Altaria 228, 14:29 Villarobledo – Murcia del Carmen arrive 16:43 **

Altaria 225, 16:47 Murcia del Carmen – Alcazar de San Juan arrive 19:28

Talgo 279, 20:59 Alcazar de San Juan – Madrid Chamartin arrive 22:33

* This is a Class 252 electric – you can wait for the 334 behind if this isn’t your cup of tea.

** If sweating on a +4 doesn’t sound like your idea of fun, you can instead “leap” at Albacete, 15:00-18:34.  This certainly wouldn’t be something to be avoided; it’s not the stereotypical “bit of tarmac with a bench and a sign, miles from civilisation” but is in fact the largest city in its province and is certainly somewhere you could spend 3.5 hours.

334018 departs Madrid Atocha Cercanias, in the very early hours of 31/01/15 (JW)

It would, however, be completely wrong of me to suggest that these are the only places you can ride behind 334s.

There is further 334 haulage on offer in Murcia, on the Talgo services between Alacant and Murcia del Carmen (some continue to Lorca Sutullena or Cartagena, and vice versa).  Occasionally, the loco change occurs at Valencia rather than Alacant.

334s are also used on the Altaria services from Madrid to Algeciras – Spain’s most southerly station and only about 25 minutes on the bus from the border with Gibraltar.  These trains are worked from Madrid (Atocha) to Antequera by standard gauge class 252s, where the train goes through a gauge changer – after which a 334 picks it up on the other side and takes it forward to Algeciras on the standard gauge.  There are two trains a day in each direction from Madrid to Algeciras – 08:35 and 15:05 from Madrid and 08:43 and 15:03 from Algeciras.  These can all be covered by the same 334.

Diesel haulage – from both class 334 and the Co-Co class 333.4s – is also available in the north-west of the country on the unelectrified sections of the remnants of Spain’s decimated overnight train network – from Monforte de Lemos to Ferrol and A Coruña, from Medina del Campo (although this will imminently change to Salamanca) to Vilar Formoso (on trains to and from Portugal) and also under the wires from Ourense to Pontevedra.

There are also a number of heritage operations that feature diesel loco haulage – including the “Tren dels Llacs” (class 308) and the “Montserrat Classic Express” (ex-FEVE metre gauge Alsthom no.1003).


Many thanks to Philip Wormald, Charles Hinton and the posters to European Rail Gen for their assistance in keeping this article up to date!

Various dates in 2019 – “Tren dels Llacs”, Class 308 power in Catalonia

An interesting seasonal operation in Catalonia provides a perfect way of combining a family-orientated holiday with some diesel thrash!

Situated approximately an hour by train inland from Barcelona, the 89.35 km (55.5 mile) branch from Lleida to La Pobla de Segur climbs into the southern reaches of the Pyrenees, and is astonishingly scenic.  On 26 dates throughout the summer months, it is possible to make the journey along it on the “Tren dels Llacs” behind a pair of classic Spanish diesel locomotives.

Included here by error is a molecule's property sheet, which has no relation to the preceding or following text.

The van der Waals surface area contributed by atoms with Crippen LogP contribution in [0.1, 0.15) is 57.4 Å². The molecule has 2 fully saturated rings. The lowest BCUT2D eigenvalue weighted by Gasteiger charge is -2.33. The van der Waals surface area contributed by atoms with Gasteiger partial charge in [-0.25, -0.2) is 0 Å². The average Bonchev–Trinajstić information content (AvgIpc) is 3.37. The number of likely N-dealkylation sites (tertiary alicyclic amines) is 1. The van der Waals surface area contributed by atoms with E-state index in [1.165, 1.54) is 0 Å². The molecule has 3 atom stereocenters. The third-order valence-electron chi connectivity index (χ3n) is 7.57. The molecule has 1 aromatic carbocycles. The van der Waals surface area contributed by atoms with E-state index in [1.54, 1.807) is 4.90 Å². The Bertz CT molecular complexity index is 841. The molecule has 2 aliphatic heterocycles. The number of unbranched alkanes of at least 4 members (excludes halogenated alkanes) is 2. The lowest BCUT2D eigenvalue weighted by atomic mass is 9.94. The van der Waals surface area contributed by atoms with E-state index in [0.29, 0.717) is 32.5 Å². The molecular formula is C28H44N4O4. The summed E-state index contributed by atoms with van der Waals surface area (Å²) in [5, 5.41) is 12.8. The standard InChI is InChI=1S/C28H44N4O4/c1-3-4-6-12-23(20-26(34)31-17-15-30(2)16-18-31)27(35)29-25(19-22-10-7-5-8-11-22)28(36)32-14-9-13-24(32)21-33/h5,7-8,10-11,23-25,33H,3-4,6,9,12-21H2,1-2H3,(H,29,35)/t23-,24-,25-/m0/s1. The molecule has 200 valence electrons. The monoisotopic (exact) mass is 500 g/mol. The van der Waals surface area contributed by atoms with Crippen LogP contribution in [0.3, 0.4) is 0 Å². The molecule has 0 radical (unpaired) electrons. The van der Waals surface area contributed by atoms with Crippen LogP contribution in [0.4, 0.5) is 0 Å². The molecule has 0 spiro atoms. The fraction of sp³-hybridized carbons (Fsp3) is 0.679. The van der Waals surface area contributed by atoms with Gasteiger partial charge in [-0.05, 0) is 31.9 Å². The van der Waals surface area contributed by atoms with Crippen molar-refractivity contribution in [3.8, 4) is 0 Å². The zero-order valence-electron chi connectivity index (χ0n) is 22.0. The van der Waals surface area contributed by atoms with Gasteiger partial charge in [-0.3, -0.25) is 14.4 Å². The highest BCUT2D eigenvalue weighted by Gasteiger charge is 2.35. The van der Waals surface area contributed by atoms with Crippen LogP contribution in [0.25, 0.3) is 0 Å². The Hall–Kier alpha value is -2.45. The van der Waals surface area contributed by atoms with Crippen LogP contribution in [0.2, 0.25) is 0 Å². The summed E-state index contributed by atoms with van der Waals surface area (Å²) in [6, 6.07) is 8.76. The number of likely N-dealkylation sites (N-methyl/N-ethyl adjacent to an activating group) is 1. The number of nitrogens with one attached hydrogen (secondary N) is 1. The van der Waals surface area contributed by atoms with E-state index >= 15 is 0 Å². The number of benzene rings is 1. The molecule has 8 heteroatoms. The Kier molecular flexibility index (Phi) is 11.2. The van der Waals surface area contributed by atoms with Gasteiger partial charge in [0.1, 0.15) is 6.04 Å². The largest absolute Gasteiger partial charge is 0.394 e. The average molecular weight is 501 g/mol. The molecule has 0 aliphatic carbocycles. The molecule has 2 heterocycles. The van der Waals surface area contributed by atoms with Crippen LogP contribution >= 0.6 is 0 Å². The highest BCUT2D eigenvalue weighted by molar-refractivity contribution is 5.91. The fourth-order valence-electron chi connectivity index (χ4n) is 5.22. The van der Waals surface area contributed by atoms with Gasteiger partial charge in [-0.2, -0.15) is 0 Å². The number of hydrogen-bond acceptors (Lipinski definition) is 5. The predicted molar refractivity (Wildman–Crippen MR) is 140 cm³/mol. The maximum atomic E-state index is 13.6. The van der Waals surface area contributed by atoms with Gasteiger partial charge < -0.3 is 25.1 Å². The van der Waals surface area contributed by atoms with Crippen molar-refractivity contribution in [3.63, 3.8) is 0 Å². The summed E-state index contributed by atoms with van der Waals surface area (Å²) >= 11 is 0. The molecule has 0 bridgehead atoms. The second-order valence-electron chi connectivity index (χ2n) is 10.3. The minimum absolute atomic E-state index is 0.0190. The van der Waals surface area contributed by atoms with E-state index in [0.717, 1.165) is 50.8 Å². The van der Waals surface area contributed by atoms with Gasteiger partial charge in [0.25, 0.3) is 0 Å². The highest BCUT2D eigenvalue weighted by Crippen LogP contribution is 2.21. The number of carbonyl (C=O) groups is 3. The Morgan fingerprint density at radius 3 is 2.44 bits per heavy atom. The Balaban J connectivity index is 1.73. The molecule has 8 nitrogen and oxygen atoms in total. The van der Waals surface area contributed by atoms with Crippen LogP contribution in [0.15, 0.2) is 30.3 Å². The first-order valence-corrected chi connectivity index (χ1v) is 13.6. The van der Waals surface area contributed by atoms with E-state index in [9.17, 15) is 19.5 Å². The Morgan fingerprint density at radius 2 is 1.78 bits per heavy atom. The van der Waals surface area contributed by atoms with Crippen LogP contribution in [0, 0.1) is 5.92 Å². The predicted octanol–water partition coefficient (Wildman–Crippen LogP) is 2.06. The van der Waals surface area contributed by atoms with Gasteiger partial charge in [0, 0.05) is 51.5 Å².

These are of Class 308, a single-cab four-axle diesel-electric loco type built by General Electric and Babcock & Wilcox in the late 1960s, each powered by a 710hp Caterpillar D398 lump.  The machines in question will be permed from 10817 (308 017), 10820 (308 020) and 10838 (308 038) – from the ARMF (Associació per a la Reconstrucció de Material Ferroviari Históric) at Lleida.  The operation kicked off for the year on 15th and 16th April 2017 with 10817 and 10838 with load 7.

To “British” ears, they probably sound most like Class 20s.  The “Tren dels Llacs” gives an excellent opportunity to hear them hard at work; it’s certainly not a sedate trundle through the countryside.  To get an impression of the locos and the scenery they run through, put off what you were planning to do for the next 20 minutes and check out this video by “Garratt462” on YouTube.

Dates and Prices

The “Tren dels Llacs” will operate on every Saturday from 20th April until 6th July 2019, and then on every Saturday from 17th August to 2nd November 2017.  (The Saturdays in between the two see the train operated by a panoramic modern DMU).  The return trip costs just €30 (€16.50 for children aged 4-13, under 4s go free).  Tickets are to be reserved in advance at botigap@fgc.cat but can be collected on the day.

It departs from Lleida (Pirineus) at 10:40, getting back at 19:00 (timetable and further info here).  As well as some great scenery – the “Llacs” (lakes) that give their name to the operation – and of course the 110 miles of diesel power, there are a number of activities around the train – such as a welcome at Lleida from a local theatre group, and a brief stop on the return at Balaguer for some local food.  You also have 4hr 25min to fill in La Pobla de Segur – check out the website of their tourist office for some ideas on what to do.  It definitely isn’t “trains all day” and therefore is an entirely “family-friendly” activity!

Getting there

Lleida has its own airport and there are a small number of flights from the UK directly to it.  Other airports in the area include Barcelona, Girona, Reus and Zaragoza.

The “Tren dels Llacs” could be easily combined with a city break in Barcelona – a great destination, with all of the facets of a city-based holiday combined with good beaches.  It’s easily doable as a day trip from there, departing Barcelona Sants by service train at 08:30 and arriving back before 21:00.


Many thanks to Stewart Wells for his help with this article.